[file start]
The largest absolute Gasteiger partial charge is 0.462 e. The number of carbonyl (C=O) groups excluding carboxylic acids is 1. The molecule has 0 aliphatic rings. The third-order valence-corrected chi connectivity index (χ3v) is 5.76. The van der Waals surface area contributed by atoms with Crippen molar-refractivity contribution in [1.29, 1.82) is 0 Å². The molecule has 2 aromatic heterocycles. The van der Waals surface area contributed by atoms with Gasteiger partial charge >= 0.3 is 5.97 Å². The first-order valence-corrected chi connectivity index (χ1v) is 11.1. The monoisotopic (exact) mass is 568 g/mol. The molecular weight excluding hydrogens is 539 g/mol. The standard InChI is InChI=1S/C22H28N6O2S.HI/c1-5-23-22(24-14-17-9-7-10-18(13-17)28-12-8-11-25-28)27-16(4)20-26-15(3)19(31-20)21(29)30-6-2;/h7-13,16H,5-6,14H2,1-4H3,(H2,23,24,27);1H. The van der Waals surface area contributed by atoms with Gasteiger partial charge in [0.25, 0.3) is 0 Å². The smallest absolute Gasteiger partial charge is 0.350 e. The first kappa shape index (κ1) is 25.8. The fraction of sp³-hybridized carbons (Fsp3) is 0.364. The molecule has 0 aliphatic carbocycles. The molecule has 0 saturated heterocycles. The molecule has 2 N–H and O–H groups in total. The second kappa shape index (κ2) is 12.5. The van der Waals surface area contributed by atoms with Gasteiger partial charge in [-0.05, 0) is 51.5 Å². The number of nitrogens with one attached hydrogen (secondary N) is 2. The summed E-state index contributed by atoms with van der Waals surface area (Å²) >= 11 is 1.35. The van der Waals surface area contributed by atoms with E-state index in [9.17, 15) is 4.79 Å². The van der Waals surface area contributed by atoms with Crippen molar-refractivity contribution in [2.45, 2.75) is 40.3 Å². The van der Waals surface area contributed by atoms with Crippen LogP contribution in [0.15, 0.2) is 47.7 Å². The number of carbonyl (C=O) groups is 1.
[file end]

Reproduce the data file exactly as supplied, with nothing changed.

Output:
The largest absolute Gasteiger partial charge is 0.462 e. The number of carbonyl (C=O) groups excluding carboxylic acids is 1. The molecule has 0 aliphatic rings. The third-order valence-corrected chi connectivity index (χ3v) is 5.76. The van der Waals surface area contributed by atoms with Crippen molar-refractivity contribution in [1.29, 1.82) is 0 Å². The molecule has 2 aromatic heterocycles. The van der Waals surface area contributed by atoms with Gasteiger partial charge >= 0.3 is 5.97 Å². The first-order valence-corrected chi connectivity index (χ1v) is 11.1. The monoisotopic (exact) mass is 568 g/mol. The molecular weight excluding hydrogens is 539 g/mol. The standard InChI is InChI=1S/C22H28N6O2S.HI/c1-5-23-22(24-14-17-9-7-10-18(13-17)28-12-8-11-25-28)27-16(4)20-26-15(3)19(31-20)21(29)30-6-2;/h7-13,16H,5-6,14H2,1-4H3,(H2,23,24,27);1H. The van der Waals surface area contributed by atoms with Gasteiger partial charge in [0.25, 0.3) is 0 Å². The smallest absolute Gasteiger partial charge is 0.350 e. The first kappa shape index (κ1) is 25.8. The fraction of sp³-hybridized carbons (Fsp3) is 0.364. The molecule has 0 aliphatic carbocycles. The molecule has 0 saturated heterocycles. The molecule has 2 N–H and O–H groups in total. The second kappa shape index (κ2) is 12.5. The van der Waals surface area contributed by atoms with Gasteiger partial charge in [-0.05, 0) is 51.5 Å². The number of nitrogens with one attached hydrogen (secondary N) is 2. The summed E-state index contributed by atoms with van der Waals surface area (Å²) >= 11 is 1.35. The van der Waals surface area contributed by atoms with E-state index in [9.17, 15) is 4.79 Å². The van der Waals surface area contributed by atoms with Crippen molar-refractivity contribution in [2.45, 2.75) is 40.3 Å². The van der Waals surface area contributed by atoms with Crippen LogP contribution in [0.15, 0.2) is 47.7 Å². The number of carbonyl (C=O) groups is 1.